Russian Incursion Sounds Regional Alarm

TBILISI, Georgia — The bombs dropped by Russian planes fell in Georgia, but the shudder also coursed through nearby nations that once existed under Moscow's thumb during the Soviet era.

A Russian serviceman walks in the town of Gori 80 km (50 miles) from Georgia's capital, Tbilisi.

For countries like Ukraine, Azerbaijan and the Baltic nations of Estonia, Latvia and Lithuania, Russia's invasion and occupation of West-allied Georgia is rekindling haunting memories of a Soviet-era Kremlin that used its military might to keep its East European populations in lock step with Moscow.

Today, former Soviet republics and East bloc nations that long ago switched alliances westward have been watching the events in Georgia with alarm, wondering whether they might be next in line.

"This conflict in Georgia is a kind of 9/11 for Russia's neighbors, an event that changed all the security-related thinking in our countries," said Kadri Liik, director of the International Center for Defense Studies in Tallinn, Estonia's capital.

From 1999 to 2004, the Kremlin watched helplessly as 10 nations once ruled by Moscow joined NATO. Since then the Kremlin has rebounded on the shoulders of record oil prices and has solidified Europe's dependence on Russian oil and gas.

Russia has been ready to flex its newfound geopolitical might for some time, experts say, and the conflict with tiny Georgia, a nation led by a U.S.-allied president the Kremlin despises, gave Moscow the perfect arena.

Now Russia's neighbors worry that the Kremlin may expand that arena. Countries that have adopted pro-West policies, such as Ukraine and Azerbaijan, lie within what used to be the Soviet sphere.

Ukraine under threat

Ukrainians have especially watched with trepidation as events unfolded in Georgia. Ukrainian President Viktor Yushchenko has been pursuing NATO membership, despite a threat last year from former President Vladimir Putin that Russia would re-aim nuclear missiles toward Ukraine if it joined NATO.

If an underlying aim in Russia's incursion into Georgia was to warn Ukraine and other former Soviet states about the perils of aligning with NATO, the strategy may have backfired, experts say.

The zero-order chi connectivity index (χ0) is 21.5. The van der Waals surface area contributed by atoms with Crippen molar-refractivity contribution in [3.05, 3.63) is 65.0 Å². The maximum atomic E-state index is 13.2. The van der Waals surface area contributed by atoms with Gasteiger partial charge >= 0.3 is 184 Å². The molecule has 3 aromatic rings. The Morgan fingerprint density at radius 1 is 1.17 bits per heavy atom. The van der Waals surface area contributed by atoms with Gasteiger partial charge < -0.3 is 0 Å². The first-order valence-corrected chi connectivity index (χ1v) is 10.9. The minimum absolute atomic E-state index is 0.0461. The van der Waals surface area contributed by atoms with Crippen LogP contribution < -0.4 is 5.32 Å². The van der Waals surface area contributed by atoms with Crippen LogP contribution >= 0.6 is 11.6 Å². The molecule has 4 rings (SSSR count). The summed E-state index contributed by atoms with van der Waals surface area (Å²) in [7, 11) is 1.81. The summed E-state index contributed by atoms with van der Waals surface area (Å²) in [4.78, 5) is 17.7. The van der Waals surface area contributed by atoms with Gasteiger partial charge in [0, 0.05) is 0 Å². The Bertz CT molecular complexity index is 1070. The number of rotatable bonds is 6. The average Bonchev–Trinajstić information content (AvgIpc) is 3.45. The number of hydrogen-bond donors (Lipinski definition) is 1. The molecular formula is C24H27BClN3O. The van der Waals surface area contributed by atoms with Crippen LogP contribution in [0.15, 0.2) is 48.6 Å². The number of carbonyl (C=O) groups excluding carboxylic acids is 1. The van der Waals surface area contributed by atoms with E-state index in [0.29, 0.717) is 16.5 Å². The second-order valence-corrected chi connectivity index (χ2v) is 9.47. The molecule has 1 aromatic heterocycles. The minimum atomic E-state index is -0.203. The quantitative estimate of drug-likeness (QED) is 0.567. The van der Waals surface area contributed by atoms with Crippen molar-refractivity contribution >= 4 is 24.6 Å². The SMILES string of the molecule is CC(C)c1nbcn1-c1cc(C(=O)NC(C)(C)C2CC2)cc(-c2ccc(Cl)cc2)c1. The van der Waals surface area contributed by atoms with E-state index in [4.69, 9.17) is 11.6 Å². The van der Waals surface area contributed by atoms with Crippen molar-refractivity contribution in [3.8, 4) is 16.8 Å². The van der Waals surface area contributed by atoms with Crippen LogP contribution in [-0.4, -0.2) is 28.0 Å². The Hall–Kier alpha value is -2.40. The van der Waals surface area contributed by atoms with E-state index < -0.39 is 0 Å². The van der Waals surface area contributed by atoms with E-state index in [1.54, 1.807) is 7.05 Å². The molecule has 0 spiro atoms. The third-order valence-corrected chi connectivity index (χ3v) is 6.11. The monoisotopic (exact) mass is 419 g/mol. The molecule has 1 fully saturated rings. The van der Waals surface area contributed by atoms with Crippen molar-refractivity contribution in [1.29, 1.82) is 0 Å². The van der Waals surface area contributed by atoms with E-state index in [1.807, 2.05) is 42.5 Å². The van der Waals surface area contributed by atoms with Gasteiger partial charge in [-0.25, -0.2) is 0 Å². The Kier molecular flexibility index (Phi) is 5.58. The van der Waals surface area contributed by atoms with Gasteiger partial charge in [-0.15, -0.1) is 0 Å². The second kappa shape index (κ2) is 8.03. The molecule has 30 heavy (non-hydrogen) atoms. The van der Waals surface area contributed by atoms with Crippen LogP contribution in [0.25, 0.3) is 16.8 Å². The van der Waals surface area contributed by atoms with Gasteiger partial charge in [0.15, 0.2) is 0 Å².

"Russia's disproportionate actions in the Caucasus have raised a lot of concerns here, and the concerns are growing," said Alexei Haran, a political science professor at Kiev-Mohila Academy in Kiev. "The number of supporters of the idea of joining NATO is likely to increase."

Ukrainians are deeply divided by the question of NATO. The country's eastern and southern provinces are staunchly pro-Russian.

Russia has tried to exploit that rift by supporting Ukrainian opposition leaders. Russia's best leverage in Ukraine, says Haran, may be its Black Sea naval fleet, which under a lease agreement is allowed to be based in the Ukrainian port of Sevastopol until 2017.

When Yushchenko recently suggested Ukraine should restrict movements of those ships in the wake of the Georgian conflict, Russian President Dmitry Medvedev issued his own warning. "They must not tell us how to behave," Medvedev said.

Residents anxious

On the streets of Kiev, Ukraine's capital, anxiety runs high.

"If Russia ever attacks Ukraine, the world will know the truth—that Russia is a real armed monster," said Elena Titova, 32, an accountant. "That's why we should hurry up and stay close to NATO."

In Azerbaijan, citizens who embrace President Ilham Aliev's decision to align his country more closely with Washington and Western Europe now worry that the Kremlin will search for ways to force him to reverse course.

One tack Russia could pursue against Azerbaijan is to derail its burgeoning energy relationship with the U.S. and European countries. Azerbaijan ships Caspian Sea oil to Western markets through a pipeline operated by British energy giant BP.

That pipeline runs through Georgia, and Georgian officials have accused Russia of targeting the pipeline during its bombing raids. Georgia also accused Russia of bombing a key railroad bridge outside the town of Kaspi that was used to ship Azerbaijani oil to the West.

"It's clear that the events in Georgia infringe on Azerbaijan's interests directly and make Azerbaijan very wary," said Rasim Musabayev, a foreign affairs analyst based in Baku, Azerbaijan's capital.

Like Georgia, Azerbaijan wrestles with separatists in a frozen conflict that has endured for years and makes Azerbaijan vulnerable to Kremlin interference.

Azerbaijani officials have accused Russia of arming Armenian separatists who control the enclave of Nagorno-Karabakh in western Azerbaijan.

Though Estonia, Latvia and Lithuania are all members of NATO and the European Union, their populations have watched with alarm as Russia pushed its troops deeper into Georgia.

A report in The Times newspaper in London quoting unnamed Russian sources as saying the Kremlin is considering arming its Baltic naval fleet with nuclear weapons has only heightened anxiety.

An Aug. 15 poll by a Tallinn-based survey group found that 83 percent of Estonians believed the Kremlin's actions in Georgia endangered Russia's neighbors.

"People are indeed worried," Liik said.

Source: Chicago Tribune